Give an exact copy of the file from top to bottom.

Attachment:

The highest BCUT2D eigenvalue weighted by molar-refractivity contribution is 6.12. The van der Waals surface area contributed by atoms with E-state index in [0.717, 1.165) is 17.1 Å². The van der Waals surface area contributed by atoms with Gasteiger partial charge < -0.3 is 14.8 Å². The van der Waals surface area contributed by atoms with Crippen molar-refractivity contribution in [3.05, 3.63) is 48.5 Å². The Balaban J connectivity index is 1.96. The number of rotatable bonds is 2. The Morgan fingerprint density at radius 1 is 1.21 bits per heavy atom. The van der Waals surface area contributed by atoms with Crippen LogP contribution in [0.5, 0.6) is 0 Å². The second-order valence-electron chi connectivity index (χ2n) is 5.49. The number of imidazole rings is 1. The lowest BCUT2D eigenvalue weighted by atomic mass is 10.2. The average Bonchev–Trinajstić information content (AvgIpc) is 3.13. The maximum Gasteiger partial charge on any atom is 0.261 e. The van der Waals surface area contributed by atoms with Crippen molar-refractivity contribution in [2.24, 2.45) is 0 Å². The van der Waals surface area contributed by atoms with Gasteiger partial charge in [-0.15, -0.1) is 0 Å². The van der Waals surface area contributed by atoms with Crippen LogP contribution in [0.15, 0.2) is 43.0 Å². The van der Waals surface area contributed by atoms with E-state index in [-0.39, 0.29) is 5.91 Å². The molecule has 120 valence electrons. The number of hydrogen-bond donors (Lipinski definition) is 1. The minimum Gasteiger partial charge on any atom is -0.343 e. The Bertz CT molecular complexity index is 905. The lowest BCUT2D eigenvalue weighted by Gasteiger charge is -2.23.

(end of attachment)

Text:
The highest BCUT2D eigenvalue weighted by molar-refractivity contribution is 6.12. The van der Waals surface area contributed by atoms with E-state index in [0.717, 1.165) is 17.1 Å². The van der Waals surface area contributed by atoms with Gasteiger partial charge < -0.3 is 14.8 Å². The van der Waals surface area contributed by atoms with Crippen molar-refractivity contribution in [3.05, 3.63) is 48.5 Å². The Balaban J connectivity index is 1.96. The number of rotatable bonds is 2. The Morgan fingerprint density at radius 1 is 1.21 bits per heavy atom. The van der Waals surface area contributed by atoms with Crippen LogP contribution in [0.5, 0.6) is 0 Å². The second-order valence-electron chi connectivity index (χ2n) is 5.49. The number of imidazole rings is 1. The lowest BCUT2D eigenvalue weighted by atomic mass is 10.2. The average Bonchev–Trinajstić information content (AvgIpc) is 3.13. The maximum Gasteiger partial charge on any atom is 0.261 e. The van der Waals surface area contributed by atoms with Crippen molar-refractivity contribution in [2.24, 2.45) is 0 Å². The van der Waals surface area contributed by atoms with Gasteiger partial charge in [-0.15, -0.1) is 0 Å². The van der Waals surface area contributed by atoms with Crippen LogP contribution in [0.15, 0.2) is 43.0 Å². The van der Waals surface area contributed by atoms with E-state index in [-0.39, 0.29) is 5.91 Å². The molecule has 120 valence electrons. The number of hydrogen-bond donors (Lipinski definition) is 1. The minimum Gasteiger partial charge on any atom is -0.343 e. The Bertz CT molecular complexity index is 905. The lowest BCUT2D eigenvalue weighted by Gasteiger charge is -2.23.